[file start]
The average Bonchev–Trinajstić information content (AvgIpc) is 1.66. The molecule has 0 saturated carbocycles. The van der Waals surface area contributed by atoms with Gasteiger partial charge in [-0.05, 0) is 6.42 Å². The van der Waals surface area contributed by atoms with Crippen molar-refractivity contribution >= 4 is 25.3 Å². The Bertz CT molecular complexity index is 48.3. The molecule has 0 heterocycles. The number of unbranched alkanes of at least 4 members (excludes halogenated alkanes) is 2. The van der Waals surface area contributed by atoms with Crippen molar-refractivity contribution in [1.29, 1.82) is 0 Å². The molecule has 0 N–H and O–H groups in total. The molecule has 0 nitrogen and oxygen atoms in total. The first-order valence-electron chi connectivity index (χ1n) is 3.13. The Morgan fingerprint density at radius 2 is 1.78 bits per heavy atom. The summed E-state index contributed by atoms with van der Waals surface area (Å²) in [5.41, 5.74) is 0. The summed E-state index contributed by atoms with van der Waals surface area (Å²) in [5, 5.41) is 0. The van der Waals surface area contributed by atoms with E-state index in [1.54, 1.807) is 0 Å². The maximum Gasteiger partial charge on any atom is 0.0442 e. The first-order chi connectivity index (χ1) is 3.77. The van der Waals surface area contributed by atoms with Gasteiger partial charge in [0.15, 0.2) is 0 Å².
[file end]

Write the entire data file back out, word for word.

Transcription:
The average Bonchev–Trinajstić information content (AvgIpc) is 1.66. The molecule has 0 saturated carbocycles. The van der Waals surface area contributed by atoms with Gasteiger partial charge in [-0.05, 0) is 6.42 Å². The van der Waals surface area contributed by atoms with Crippen molar-refractivity contribution >= 4 is 25.3 Å². The Bertz CT molecular complexity index is 48.3. The molecule has 0 heterocycles. The number of unbranched alkanes of at least 4 members (excludes halogenated alkanes) is 2. The van der Waals surface area contributed by atoms with Crippen molar-refractivity contribution in [1.29, 1.82) is 0 Å². The molecule has 0 N–H and O–H groups in total. The molecule has 0 nitrogen and oxygen atoms in total. The first-order valence-electron chi connectivity index (χ1n) is 3.13. The Morgan fingerprint density at radius 2 is 1.78 bits per heavy atom. The summed E-state index contributed by atoms with van der Waals surface area (Å²) in [5.41, 5.74) is 0. The summed E-state index contributed by atoms with van der Waals surface area (Å²) in [5, 5.41) is 0. The van der Waals surface area contributed by atoms with E-state index in [1.54, 1.807) is 0 Å². The maximum Gasteiger partial charge on any atom is 0.0442 e. The first-order chi connectivity index (χ1) is 3.77. The van der Waals surface area contributed by atoms with Gasteiger partial charge in [0.15, 0.2) is 0 Å².